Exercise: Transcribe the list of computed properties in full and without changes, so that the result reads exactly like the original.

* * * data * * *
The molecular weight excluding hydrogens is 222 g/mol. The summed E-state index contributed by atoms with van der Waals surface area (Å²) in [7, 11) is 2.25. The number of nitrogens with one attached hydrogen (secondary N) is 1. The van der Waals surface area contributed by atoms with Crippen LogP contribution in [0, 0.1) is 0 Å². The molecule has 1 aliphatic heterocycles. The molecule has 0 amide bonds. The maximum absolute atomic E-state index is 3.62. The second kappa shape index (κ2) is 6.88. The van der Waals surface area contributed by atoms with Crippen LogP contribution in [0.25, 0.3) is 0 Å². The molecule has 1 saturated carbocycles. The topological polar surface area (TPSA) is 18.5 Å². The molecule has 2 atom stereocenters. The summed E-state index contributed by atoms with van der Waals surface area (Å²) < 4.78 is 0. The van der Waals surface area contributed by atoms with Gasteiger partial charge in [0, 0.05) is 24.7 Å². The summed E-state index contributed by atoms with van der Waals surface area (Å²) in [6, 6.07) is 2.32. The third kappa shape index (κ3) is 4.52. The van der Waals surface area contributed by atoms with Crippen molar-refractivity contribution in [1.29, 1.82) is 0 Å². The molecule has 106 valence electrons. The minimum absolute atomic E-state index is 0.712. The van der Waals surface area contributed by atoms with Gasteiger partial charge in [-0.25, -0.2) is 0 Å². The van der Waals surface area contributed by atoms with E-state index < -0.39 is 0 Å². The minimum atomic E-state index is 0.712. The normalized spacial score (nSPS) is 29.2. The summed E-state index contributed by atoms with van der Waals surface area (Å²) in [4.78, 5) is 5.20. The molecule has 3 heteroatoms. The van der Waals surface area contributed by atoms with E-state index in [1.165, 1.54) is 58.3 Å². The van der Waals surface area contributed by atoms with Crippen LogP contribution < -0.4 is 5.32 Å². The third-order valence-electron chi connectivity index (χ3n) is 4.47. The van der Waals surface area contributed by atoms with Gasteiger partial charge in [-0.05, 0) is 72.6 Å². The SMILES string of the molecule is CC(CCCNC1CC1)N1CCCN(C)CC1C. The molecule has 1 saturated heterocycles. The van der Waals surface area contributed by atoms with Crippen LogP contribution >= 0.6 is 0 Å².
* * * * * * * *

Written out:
The molecular weight excluding hydrogens is 222 g/mol. The summed E-state index contributed by atoms with van der Waals surface area (Å²) in [7, 11) is 2.25. The number of nitrogens with one attached hydrogen (secondary N) is 1. The van der Waals surface area contributed by atoms with Crippen LogP contribution in [0, 0.1) is 0 Å². The molecule has 1 aliphatic heterocycles. The molecule has 0 amide bonds. The maximum absolute atomic E-state index is 3.62. The second kappa shape index (κ2) is 6.88. The van der Waals surface area contributed by atoms with Crippen LogP contribution in [0.25, 0.3) is 0 Å². The molecule has 1 saturated carbocycles. The topological polar surface area (TPSA) is 18.5 Å². The molecule has 2 atom stereocenters. The summed E-state index contributed by atoms with van der Waals surface area (Å²) < 4.78 is 0. The van der Waals surface area contributed by atoms with Gasteiger partial charge in [0, 0.05) is 24.7 Å². The summed E-state index contributed by atoms with van der Waals surface area (Å²) in [6, 6.07) is 2.32. The third kappa shape index (κ3) is 4.52. The van der Waals surface area contributed by atoms with Crippen molar-refractivity contribution in [1.29, 1.82) is 0 Å². The molecule has 106 valence electrons. The minimum absolute atomic E-state index is 0.712. The van der Waals surface area contributed by atoms with Gasteiger partial charge in [-0.25, -0.2) is 0 Å². The van der Waals surface area contributed by atoms with E-state index < -0.39 is 0 Å². The minimum atomic E-state index is 0.712. The normalized spacial score (nSPS) is 29.2. The summed E-state index contributed by atoms with van der Waals surface area (Å²) in [4.78, 5) is 5.20. The molecule has 3 heteroatoms. The van der Waals surface area contributed by atoms with E-state index in [1.165, 1.54) is 58.3 Å². The van der Waals surface area contributed by atoms with Crippen LogP contribution < -0.4 is 5.32 Å². The third-order valence-electron chi connectivity index (χ3n) is 4.47. The van der Waals surface area contributed by atoms with Gasteiger partial charge in [-0.05, 0) is 72.6 Å². The SMILES string of the molecule is CC(CCCNC1CC1)N1CCCN(C)CC1C. The molecule has 1 saturated heterocycles. The van der Waals surface area contributed by atoms with Crippen LogP contribution >= 0.6 is 0 Å².